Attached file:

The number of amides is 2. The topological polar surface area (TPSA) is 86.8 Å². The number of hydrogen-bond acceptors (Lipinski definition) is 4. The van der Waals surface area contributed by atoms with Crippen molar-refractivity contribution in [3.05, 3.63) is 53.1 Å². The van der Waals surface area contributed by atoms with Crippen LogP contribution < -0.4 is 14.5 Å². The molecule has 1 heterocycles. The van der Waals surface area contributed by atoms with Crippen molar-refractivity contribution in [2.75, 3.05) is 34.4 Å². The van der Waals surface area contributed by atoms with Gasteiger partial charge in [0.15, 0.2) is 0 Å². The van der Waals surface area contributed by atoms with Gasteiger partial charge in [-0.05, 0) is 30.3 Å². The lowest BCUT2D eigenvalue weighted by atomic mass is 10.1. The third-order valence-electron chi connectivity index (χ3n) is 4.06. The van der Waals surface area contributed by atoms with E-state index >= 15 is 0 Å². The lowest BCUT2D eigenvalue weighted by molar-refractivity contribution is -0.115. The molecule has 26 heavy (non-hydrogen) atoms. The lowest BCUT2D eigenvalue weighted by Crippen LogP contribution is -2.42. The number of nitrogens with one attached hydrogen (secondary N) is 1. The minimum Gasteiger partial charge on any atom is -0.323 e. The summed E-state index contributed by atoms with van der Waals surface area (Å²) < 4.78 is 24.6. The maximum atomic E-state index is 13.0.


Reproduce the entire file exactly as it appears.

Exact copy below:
The number of amides is 2. The topological polar surface area (TPSA) is 86.8 Å². The number of hydrogen-bond acceptors (Lipinski definition) is 4. The van der Waals surface area contributed by atoms with Crippen molar-refractivity contribution in [3.05, 3.63) is 53.1 Å². The van der Waals surface area contributed by atoms with Crippen LogP contribution < -0.4 is 14.5 Å². The molecule has 1 heterocycles. The van der Waals surface area contributed by atoms with Crippen molar-refractivity contribution in [2.75, 3.05) is 34.4 Å². The van der Waals surface area contributed by atoms with Gasteiger partial charge in [0.15, 0.2) is 0 Å². The van der Waals surface area contributed by atoms with Gasteiger partial charge in [-0.05, 0) is 30.3 Å². The lowest BCUT2D eigenvalue weighted by atomic mass is 10.1. The third-order valence-electron chi connectivity index (χ3n) is 4.06. The van der Waals surface area contributed by atoms with E-state index >= 15 is 0 Å². The lowest BCUT2D eigenvalue weighted by molar-refractivity contribution is -0.115. The molecule has 26 heavy (non-hydrogen) atoms. The lowest BCUT2D eigenvalue weighted by Crippen LogP contribution is -2.42. The number of nitrogens with one attached hydrogen (secondary N) is 1. The minimum Gasteiger partial charge on any atom is -0.323 e. The summed E-state index contributed by atoms with van der Waals surface area (Å²) < 4.78 is 24.6. The maximum atomic E-state index is 13.0.